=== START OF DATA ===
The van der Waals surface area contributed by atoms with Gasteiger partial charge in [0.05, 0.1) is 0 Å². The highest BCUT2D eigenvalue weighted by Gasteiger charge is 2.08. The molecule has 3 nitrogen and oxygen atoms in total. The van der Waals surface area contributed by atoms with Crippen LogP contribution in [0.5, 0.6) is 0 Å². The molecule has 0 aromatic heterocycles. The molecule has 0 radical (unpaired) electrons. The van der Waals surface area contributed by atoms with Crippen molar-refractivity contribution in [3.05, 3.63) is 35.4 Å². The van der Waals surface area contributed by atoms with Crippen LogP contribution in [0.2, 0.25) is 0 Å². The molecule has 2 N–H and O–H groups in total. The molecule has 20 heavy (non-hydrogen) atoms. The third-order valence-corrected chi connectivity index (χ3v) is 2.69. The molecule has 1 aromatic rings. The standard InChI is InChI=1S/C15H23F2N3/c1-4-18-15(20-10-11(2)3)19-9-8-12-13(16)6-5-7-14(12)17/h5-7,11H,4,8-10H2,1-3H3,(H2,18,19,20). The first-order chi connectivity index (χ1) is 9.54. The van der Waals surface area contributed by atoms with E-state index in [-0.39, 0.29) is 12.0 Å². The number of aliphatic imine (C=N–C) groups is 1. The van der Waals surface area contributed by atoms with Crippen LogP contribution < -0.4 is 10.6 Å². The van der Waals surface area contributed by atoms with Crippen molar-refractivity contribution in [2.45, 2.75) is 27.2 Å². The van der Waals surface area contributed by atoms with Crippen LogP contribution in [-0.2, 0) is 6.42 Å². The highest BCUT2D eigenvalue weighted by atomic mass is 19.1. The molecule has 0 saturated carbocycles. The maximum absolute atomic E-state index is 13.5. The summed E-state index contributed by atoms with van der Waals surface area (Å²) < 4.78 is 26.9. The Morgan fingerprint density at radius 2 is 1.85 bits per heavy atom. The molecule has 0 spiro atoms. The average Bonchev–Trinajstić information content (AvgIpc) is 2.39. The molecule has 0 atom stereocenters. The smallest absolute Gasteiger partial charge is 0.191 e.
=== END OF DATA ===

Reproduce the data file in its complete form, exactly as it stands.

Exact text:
The van der Waals surface area contributed by atoms with Gasteiger partial charge in [0.05, 0.1) is 0 Å². The highest BCUT2D eigenvalue weighted by Gasteiger charge is 2.08. The molecule has 3 nitrogen and oxygen atoms in total. The van der Waals surface area contributed by atoms with Crippen LogP contribution in [0.5, 0.6) is 0 Å². The molecule has 0 aromatic heterocycles. The molecule has 0 radical (unpaired) electrons. The van der Waals surface area contributed by atoms with Crippen molar-refractivity contribution in [3.05, 3.63) is 35.4 Å². The van der Waals surface area contributed by atoms with Crippen LogP contribution in [0.2, 0.25) is 0 Å². The molecule has 2 N–H and O–H groups in total. The molecule has 20 heavy (non-hydrogen) atoms. The third-order valence-corrected chi connectivity index (χ3v) is 2.69. The molecule has 1 aromatic rings. The standard InChI is InChI=1S/C15H23F2N3/c1-4-18-15(20-10-11(2)3)19-9-8-12-13(16)6-5-7-14(12)17/h5-7,11H,4,8-10H2,1-3H3,(H2,18,19,20). The first-order chi connectivity index (χ1) is 9.54. The van der Waals surface area contributed by atoms with E-state index in [-0.39, 0.29) is 12.0 Å². The number of aliphatic imine (C=N–C) groups is 1. The van der Waals surface area contributed by atoms with Crippen LogP contribution < -0.4 is 10.6 Å². The van der Waals surface area contributed by atoms with Crippen molar-refractivity contribution in [2.45, 2.75) is 27.2 Å². The van der Waals surface area contributed by atoms with Crippen LogP contribution in [-0.2, 0) is 6.42 Å². The highest BCUT2D eigenvalue weighted by atomic mass is 19.1. The molecule has 0 saturated carbocycles. The maximum absolute atomic E-state index is 13.5. The summed E-state index contributed by atoms with van der Waals surface area (Å²) < 4.78 is 26.9. The Morgan fingerprint density at radius 2 is 1.85 bits per heavy atom. The molecule has 0 spiro atoms. The average Bonchev–Trinajstić information content (AvgIpc) is 2.39. The molecule has 0 atom stereocenters. The smallest absolute Gasteiger partial charge is 0.191 e.